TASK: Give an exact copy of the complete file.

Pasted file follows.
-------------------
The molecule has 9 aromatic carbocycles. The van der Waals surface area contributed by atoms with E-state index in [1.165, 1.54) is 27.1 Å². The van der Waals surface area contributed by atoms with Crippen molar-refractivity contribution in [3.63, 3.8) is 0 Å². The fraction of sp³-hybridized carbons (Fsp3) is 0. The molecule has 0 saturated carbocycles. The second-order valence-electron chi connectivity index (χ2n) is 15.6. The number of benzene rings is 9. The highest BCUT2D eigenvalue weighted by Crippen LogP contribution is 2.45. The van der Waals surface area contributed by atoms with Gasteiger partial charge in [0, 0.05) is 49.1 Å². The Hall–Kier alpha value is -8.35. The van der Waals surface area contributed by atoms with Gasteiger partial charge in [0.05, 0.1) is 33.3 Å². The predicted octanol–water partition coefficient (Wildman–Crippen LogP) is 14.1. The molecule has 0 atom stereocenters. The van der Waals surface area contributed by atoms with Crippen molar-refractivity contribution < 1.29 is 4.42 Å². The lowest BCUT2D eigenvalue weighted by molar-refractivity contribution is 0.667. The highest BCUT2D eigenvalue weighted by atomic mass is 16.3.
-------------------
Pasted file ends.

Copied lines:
The molecule has 9 aromatic carbocycles. The van der Waals surface area contributed by atoms with E-state index in [1.165, 1.54) is 27.1 Å². The van der Waals surface area contributed by atoms with Crippen molar-refractivity contribution in [3.63, 3.8) is 0 Å². The fraction of sp³-hybridized carbons (Fsp3) is 0. The molecule has 0 saturated carbocycles. The second-order valence-electron chi connectivity index (χ2n) is 15.6. The number of benzene rings is 9. The highest BCUT2D eigenvalue weighted by Crippen LogP contribution is 2.45. The van der Waals surface area contributed by atoms with Gasteiger partial charge in [0, 0.05) is 49.1 Å². The Hall–Kier alpha value is -8.35. The van der Waals surface area contributed by atoms with Gasteiger partial charge in [0.05, 0.1) is 33.3 Å². The predicted octanol–water partition coefficient (Wildman–Crippen LogP) is 14.1. The molecule has 0 atom stereocenters. The van der Waals surface area contributed by atoms with Crippen molar-refractivity contribution < 1.29 is 4.42 Å². The lowest BCUT2D eigenvalue weighted by molar-refractivity contribution is 0.667. The highest BCUT2D eigenvalue weighted by atomic mass is 16.3.